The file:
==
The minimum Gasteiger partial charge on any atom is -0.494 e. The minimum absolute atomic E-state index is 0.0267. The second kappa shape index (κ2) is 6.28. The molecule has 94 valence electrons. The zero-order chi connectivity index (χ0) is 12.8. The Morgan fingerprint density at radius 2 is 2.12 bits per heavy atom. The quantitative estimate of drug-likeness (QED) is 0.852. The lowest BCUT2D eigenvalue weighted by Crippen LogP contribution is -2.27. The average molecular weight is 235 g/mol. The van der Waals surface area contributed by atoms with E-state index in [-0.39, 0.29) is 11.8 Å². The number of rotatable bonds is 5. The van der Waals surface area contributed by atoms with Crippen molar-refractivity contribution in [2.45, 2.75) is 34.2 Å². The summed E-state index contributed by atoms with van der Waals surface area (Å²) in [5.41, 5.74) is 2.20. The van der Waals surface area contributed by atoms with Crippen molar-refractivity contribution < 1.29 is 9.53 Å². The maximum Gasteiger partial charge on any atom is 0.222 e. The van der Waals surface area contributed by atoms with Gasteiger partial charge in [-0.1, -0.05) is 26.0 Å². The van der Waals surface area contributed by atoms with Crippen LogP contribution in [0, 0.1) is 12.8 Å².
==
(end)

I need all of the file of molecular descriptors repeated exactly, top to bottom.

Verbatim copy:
The minimum Gasteiger partial charge on any atom is -0.494 e. The minimum absolute atomic E-state index is 0.0267. The second kappa shape index (κ2) is 6.28. The molecule has 94 valence electrons. The zero-order chi connectivity index (χ0) is 12.8. The Morgan fingerprint density at radius 2 is 2.12 bits per heavy atom. The quantitative estimate of drug-likeness (QED) is 0.852. The lowest BCUT2D eigenvalue weighted by Crippen LogP contribution is -2.27. The average molecular weight is 235 g/mol. The van der Waals surface area contributed by atoms with E-state index in [-0.39, 0.29) is 11.8 Å². The number of rotatable bonds is 5. The van der Waals surface area contributed by atoms with Crippen molar-refractivity contribution in [2.45, 2.75) is 34.2 Å². The summed E-state index contributed by atoms with van der Waals surface area (Å²) in [5.41, 5.74) is 2.20. The van der Waals surface area contributed by atoms with Crippen molar-refractivity contribution < 1.29 is 9.53 Å². The maximum Gasteiger partial charge on any atom is 0.222 e. The van der Waals surface area contributed by atoms with Gasteiger partial charge in [-0.1, -0.05) is 26.0 Å². The van der Waals surface area contributed by atoms with Crippen LogP contribution in [0, 0.1) is 12.8 Å².